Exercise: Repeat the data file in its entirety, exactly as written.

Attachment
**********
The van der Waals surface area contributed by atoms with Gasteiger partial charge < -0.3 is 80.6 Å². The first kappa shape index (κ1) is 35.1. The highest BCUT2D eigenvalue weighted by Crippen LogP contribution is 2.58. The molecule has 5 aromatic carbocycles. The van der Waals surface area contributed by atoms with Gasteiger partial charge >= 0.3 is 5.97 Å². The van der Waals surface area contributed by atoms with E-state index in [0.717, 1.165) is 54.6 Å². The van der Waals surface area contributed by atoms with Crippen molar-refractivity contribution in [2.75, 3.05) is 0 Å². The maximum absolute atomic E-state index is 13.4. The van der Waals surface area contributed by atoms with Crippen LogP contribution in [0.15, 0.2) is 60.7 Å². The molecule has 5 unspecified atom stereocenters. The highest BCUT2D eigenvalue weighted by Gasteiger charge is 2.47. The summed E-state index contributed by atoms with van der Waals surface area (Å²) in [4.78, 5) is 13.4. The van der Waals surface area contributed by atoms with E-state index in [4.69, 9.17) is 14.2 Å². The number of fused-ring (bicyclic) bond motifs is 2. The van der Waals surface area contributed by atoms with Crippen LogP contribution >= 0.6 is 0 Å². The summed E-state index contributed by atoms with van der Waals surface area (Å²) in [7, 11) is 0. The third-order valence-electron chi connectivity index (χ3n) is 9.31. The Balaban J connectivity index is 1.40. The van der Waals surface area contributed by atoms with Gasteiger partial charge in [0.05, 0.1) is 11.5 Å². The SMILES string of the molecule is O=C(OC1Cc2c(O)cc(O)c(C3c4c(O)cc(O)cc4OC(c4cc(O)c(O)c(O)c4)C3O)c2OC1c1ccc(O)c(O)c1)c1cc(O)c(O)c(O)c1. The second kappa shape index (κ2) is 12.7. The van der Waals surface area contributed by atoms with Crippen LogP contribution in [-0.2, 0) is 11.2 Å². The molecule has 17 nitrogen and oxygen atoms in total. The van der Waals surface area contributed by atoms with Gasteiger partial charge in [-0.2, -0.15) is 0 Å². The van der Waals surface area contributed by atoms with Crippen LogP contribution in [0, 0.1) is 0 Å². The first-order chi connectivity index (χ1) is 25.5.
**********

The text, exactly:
The van der Waals surface area contributed by atoms with Gasteiger partial charge < -0.3 is 80.6 Å². The first kappa shape index (κ1) is 35.1. The highest BCUT2D eigenvalue weighted by Crippen LogP contribution is 2.58. The molecule has 5 aromatic carbocycles. The van der Waals surface area contributed by atoms with Gasteiger partial charge >= 0.3 is 5.97 Å². The van der Waals surface area contributed by atoms with E-state index in [0.717, 1.165) is 54.6 Å². The van der Waals surface area contributed by atoms with Crippen molar-refractivity contribution in [2.75, 3.05) is 0 Å². The maximum absolute atomic E-state index is 13.4. The van der Waals surface area contributed by atoms with Crippen LogP contribution in [0.15, 0.2) is 60.7 Å². The molecule has 5 unspecified atom stereocenters. The highest BCUT2D eigenvalue weighted by Gasteiger charge is 2.47. The summed E-state index contributed by atoms with van der Waals surface area (Å²) in [4.78, 5) is 13.4. The van der Waals surface area contributed by atoms with E-state index in [4.69, 9.17) is 14.2 Å². The number of fused-ring (bicyclic) bond motifs is 2. The van der Waals surface area contributed by atoms with Crippen LogP contribution >= 0.6 is 0 Å². The summed E-state index contributed by atoms with van der Waals surface area (Å²) in [7, 11) is 0. The third-order valence-electron chi connectivity index (χ3n) is 9.31. The Balaban J connectivity index is 1.40. The van der Waals surface area contributed by atoms with Gasteiger partial charge in [0.05, 0.1) is 11.5 Å². The SMILES string of the molecule is O=C(OC1Cc2c(O)cc(O)c(C3c4c(O)cc(O)cc4OC(c4cc(O)c(O)c(O)c4)C3O)c2OC1c1ccc(O)c(O)c1)c1cc(O)c(O)c(O)c1. The second kappa shape index (κ2) is 12.7. The van der Waals surface area contributed by atoms with Crippen LogP contribution in [-0.2, 0) is 11.2 Å². The molecule has 17 nitrogen and oxygen atoms in total. The van der Waals surface area contributed by atoms with Gasteiger partial charge in [-0.2, -0.15) is 0 Å². The van der Waals surface area contributed by atoms with Crippen LogP contribution in [0, 0.1) is 0 Å². The first-order chi connectivity index (χ1) is 25.5.